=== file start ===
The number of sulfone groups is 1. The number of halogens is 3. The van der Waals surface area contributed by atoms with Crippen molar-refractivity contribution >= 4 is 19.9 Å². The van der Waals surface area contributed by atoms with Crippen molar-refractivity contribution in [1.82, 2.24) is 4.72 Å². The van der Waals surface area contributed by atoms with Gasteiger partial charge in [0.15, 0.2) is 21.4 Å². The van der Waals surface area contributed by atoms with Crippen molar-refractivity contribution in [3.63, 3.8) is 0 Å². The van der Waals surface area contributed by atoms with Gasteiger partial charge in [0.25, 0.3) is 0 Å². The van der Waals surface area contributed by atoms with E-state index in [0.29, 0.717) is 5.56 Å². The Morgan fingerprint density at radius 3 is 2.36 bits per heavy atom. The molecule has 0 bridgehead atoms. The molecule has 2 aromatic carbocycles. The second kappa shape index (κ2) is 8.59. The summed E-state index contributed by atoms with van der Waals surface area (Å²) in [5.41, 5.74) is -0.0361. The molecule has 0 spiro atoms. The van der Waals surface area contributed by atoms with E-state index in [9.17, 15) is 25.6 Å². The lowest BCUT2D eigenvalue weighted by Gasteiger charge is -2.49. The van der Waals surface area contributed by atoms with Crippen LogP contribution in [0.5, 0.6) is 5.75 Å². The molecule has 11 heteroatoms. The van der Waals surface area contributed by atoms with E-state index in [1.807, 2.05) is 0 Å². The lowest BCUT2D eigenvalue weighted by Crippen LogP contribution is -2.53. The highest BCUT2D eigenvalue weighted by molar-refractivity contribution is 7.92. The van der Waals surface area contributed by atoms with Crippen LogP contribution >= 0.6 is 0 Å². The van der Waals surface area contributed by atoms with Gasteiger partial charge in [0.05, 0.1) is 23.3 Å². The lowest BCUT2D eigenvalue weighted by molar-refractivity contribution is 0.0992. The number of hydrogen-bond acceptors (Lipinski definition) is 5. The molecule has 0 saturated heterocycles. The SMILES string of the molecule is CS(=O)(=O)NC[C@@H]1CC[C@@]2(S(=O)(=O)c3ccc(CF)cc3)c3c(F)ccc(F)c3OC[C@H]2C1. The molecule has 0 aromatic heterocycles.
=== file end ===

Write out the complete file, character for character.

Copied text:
The number of sulfone groups is 1. The number of halogens is 3. The van der Waals surface area contributed by atoms with Crippen molar-refractivity contribution >= 4 is 19.9 Å². The van der Waals surface area contributed by atoms with Crippen molar-refractivity contribution in [1.82, 2.24) is 4.72 Å². The van der Waals surface area contributed by atoms with Gasteiger partial charge in [0.15, 0.2) is 21.4 Å². The van der Waals surface area contributed by atoms with Crippen molar-refractivity contribution in [3.63, 3.8) is 0 Å². The van der Waals surface area contributed by atoms with Gasteiger partial charge in [0.25, 0.3) is 0 Å². The van der Waals surface area contributed by atoms with E-state index in [0.29, 0.717) is 5.56 Å². The Morgan fingerprint density at radius 3 is 2.36 bits per heavy atom. The molecule has 0 bridgehead atoms. The molecule has 2 aromatic carbocycles. The second kappa shape index (κ2) is 8.59. The summed E-state index contributed by atoms with van der Waals surface area (Å²) in [5.41, 5.74) is -0.0361. The molecule has 0 spiro atoms. The van der Waals surface area contributed by atoms with E-state index in [9.17, 15) is 25.6 Å². The lowest BCUT2D eigenvalue weighted by Gasteiger charge is -2.49. The van der Waals surface area contributed by atoms with Crippen LogP contribution in [0.5, 0.6) is 5.75 Å². The molecule has 11 heteroatoms. The van der Waals surface area contributed by atoms with E-state index in [1.807, 2.05) is 0 Å². The lowest BCUT2D eigenvalue weighted by Crippen LogP contribution is -2.53. The highest BCUT2D eigenvalue weighted by molar-refractivity contribution is 7.92. The van der Waals surface area contributed by atoms with Crippen LogP contribution >= 0.6 is 0 Å². The van der Waals surface area contributed by atoms with Gasteiger partial charge in [0.05, 0.1) is 23.3 Å². The lowest BCUT2D eigenvalue weighted by molar-refractivity contribution is 0.0992. The number of hydrogen-bond acceptors (Lipinski definition) is 5. The molecule has 0 saturated heterocycles. The SMILES string of the molecule is CS(=O)(=O)NC[C@@H]1CC[C@@]2(S(=O)(=O)c3ccc(CF)cc3)c3c(F)ccc(F)c3OC[C@H]2C1. The molecule has 0 aromatic heterocycles.